I liked the episode. It looked great and was a visceral thrill....despite leaving a lot of dramatic tension on the table. I liked it despite the flaws, which have been talked to death already. It is frustrating that the sympathetic characters succeed lately despite their judgment and actions, not because of them - Jon enters a fight that is a longshot at best and is well on his way to losing it before being bailed out by someone else. Arya in Braavos. Bran surviving the WW attack after opening the door for them. etc. It would be more satisfying if these characters failed despite their competence, rather than succeeding despite their bad decisions.
I also like the show despite what are, imo, valid complaints about dialogue and characterization. But the show producers are in a difficult if not impossible position: they have to hit the major plot points that GRRM has outlined for them and they have to get to the end very quickly. A lot of mood-setting and atmosphere - not to mention entire subplots and storylines - simply must be omitted from the show, and the storylines that survive have to be truncated. The characters almost have to be treated as chess pieces now, and the producers need to get them all to their final positions. And that's where I have trouble faulting the choices that have been made, even when they feel clunky - like replacing Victarion with Yara/Theon, who now have extremely fast ships. I don't know what endgame the producers are bound to, so it's hard to second-guess the ways in which they've made the characters' paths to the endgame more...efficient, to put it as positively as I can.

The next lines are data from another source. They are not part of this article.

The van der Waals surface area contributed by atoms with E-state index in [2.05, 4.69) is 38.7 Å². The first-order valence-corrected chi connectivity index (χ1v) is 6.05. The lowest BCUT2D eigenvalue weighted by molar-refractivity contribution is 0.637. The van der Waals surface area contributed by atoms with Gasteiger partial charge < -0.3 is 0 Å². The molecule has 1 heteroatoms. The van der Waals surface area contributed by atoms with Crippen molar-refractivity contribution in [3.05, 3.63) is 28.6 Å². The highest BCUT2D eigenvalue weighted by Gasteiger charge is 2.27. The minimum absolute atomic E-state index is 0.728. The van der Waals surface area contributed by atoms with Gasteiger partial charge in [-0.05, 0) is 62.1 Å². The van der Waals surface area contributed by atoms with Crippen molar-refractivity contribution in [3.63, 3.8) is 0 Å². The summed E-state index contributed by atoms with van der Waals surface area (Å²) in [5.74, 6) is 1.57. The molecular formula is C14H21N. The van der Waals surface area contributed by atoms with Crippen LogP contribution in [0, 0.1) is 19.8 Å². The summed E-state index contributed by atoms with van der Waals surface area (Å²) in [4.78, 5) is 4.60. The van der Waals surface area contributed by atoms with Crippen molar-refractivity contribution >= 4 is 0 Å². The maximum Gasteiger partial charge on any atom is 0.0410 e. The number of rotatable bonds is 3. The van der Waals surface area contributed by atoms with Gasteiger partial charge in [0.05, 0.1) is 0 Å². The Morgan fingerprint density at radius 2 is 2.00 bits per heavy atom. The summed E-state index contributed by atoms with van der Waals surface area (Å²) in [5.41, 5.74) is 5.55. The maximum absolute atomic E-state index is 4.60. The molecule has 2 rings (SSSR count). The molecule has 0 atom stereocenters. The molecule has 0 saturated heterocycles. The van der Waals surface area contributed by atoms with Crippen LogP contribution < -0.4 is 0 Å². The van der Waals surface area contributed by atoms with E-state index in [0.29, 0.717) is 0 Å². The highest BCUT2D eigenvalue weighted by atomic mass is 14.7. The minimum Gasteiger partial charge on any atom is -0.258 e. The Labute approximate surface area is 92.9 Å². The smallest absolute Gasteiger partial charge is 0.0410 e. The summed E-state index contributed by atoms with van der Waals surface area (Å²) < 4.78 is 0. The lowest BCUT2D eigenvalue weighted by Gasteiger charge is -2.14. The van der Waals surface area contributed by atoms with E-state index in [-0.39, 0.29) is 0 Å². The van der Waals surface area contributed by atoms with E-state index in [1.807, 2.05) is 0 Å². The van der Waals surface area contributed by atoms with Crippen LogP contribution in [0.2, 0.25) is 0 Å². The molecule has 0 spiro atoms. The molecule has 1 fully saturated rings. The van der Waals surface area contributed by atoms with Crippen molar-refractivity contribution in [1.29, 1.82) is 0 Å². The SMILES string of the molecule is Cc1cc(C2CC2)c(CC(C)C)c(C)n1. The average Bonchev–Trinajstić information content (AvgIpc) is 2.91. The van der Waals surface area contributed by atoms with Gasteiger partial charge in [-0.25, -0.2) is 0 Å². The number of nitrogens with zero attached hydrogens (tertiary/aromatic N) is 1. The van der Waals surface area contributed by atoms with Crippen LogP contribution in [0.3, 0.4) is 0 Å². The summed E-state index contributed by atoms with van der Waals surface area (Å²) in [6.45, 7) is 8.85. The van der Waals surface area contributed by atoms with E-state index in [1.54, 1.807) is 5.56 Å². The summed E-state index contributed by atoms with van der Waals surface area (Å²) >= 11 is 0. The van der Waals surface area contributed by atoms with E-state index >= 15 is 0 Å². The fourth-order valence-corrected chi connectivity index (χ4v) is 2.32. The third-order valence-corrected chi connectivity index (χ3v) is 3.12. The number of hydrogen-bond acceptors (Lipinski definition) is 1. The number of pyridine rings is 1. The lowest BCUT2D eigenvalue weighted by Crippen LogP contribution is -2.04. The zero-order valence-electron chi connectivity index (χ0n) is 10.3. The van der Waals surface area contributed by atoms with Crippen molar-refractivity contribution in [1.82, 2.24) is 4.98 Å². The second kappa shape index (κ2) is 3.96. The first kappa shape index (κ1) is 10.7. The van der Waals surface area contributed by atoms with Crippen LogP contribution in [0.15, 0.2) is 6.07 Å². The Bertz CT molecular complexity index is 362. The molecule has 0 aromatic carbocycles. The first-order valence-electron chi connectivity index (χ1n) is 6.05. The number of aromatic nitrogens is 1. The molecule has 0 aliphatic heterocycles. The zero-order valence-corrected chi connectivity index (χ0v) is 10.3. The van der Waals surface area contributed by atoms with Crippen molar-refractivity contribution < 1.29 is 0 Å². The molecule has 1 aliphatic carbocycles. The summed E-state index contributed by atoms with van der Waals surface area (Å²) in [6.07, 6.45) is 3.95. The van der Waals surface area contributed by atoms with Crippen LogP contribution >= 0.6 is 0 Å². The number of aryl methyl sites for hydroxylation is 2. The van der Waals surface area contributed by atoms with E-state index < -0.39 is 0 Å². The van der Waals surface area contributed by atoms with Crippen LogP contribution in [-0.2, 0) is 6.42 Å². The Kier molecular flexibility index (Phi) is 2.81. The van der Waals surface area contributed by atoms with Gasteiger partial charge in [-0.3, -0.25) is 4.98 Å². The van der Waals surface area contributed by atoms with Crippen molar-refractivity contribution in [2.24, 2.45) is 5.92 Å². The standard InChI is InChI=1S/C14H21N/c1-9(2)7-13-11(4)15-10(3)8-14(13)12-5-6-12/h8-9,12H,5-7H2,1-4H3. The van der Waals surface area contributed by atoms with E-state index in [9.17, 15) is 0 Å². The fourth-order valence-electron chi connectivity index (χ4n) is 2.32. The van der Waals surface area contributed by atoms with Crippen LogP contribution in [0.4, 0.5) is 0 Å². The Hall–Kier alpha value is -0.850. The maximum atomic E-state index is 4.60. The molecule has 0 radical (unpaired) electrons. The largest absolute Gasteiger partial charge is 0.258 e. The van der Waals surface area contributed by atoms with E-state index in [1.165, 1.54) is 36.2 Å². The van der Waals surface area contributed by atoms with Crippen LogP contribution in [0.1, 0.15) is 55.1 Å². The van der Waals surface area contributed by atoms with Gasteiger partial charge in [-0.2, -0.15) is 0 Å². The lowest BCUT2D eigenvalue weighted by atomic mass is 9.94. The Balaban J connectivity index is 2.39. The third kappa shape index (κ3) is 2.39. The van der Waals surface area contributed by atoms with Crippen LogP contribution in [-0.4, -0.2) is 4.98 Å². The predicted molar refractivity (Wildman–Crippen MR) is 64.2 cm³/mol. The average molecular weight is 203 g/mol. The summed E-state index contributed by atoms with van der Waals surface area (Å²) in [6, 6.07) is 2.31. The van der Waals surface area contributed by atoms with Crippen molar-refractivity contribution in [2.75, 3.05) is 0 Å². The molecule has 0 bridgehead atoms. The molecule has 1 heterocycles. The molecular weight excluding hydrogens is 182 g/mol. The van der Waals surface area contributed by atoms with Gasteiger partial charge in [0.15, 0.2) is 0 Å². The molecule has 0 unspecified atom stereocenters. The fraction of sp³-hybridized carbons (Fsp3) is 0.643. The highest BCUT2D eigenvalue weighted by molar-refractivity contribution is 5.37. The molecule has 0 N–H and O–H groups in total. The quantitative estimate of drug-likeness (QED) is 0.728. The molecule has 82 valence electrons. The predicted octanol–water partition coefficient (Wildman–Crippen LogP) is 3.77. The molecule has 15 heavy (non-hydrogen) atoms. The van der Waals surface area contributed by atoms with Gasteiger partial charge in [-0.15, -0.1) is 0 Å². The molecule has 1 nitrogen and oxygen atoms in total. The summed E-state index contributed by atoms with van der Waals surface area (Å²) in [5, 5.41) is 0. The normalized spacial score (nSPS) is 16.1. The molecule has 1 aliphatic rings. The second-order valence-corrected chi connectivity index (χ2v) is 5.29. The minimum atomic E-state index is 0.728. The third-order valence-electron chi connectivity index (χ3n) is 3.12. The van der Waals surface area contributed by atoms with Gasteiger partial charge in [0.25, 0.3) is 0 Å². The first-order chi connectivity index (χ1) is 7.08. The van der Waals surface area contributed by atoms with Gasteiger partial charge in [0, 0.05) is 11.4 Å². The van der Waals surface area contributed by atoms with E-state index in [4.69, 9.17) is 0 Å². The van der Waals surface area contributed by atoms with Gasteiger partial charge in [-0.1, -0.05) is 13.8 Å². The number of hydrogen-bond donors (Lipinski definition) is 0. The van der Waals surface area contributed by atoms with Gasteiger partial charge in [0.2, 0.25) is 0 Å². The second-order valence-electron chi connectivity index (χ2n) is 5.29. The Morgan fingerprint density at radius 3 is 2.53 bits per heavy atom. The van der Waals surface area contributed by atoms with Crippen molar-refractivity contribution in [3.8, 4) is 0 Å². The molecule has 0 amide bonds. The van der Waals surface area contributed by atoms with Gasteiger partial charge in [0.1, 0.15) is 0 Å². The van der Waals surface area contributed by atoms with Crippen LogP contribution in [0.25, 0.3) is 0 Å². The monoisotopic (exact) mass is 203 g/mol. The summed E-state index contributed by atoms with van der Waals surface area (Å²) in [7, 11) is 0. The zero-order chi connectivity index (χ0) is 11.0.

Would it be possible for the show to keep the characters, dialogue, and plot more nuanced and coherent, while getting all the chess pieces in their predetermined places? Perhaps. Probably, even. But we are on the express train to the final destination now, and even if these are the illustrated Cliff's Notes, at least they're well illustrated.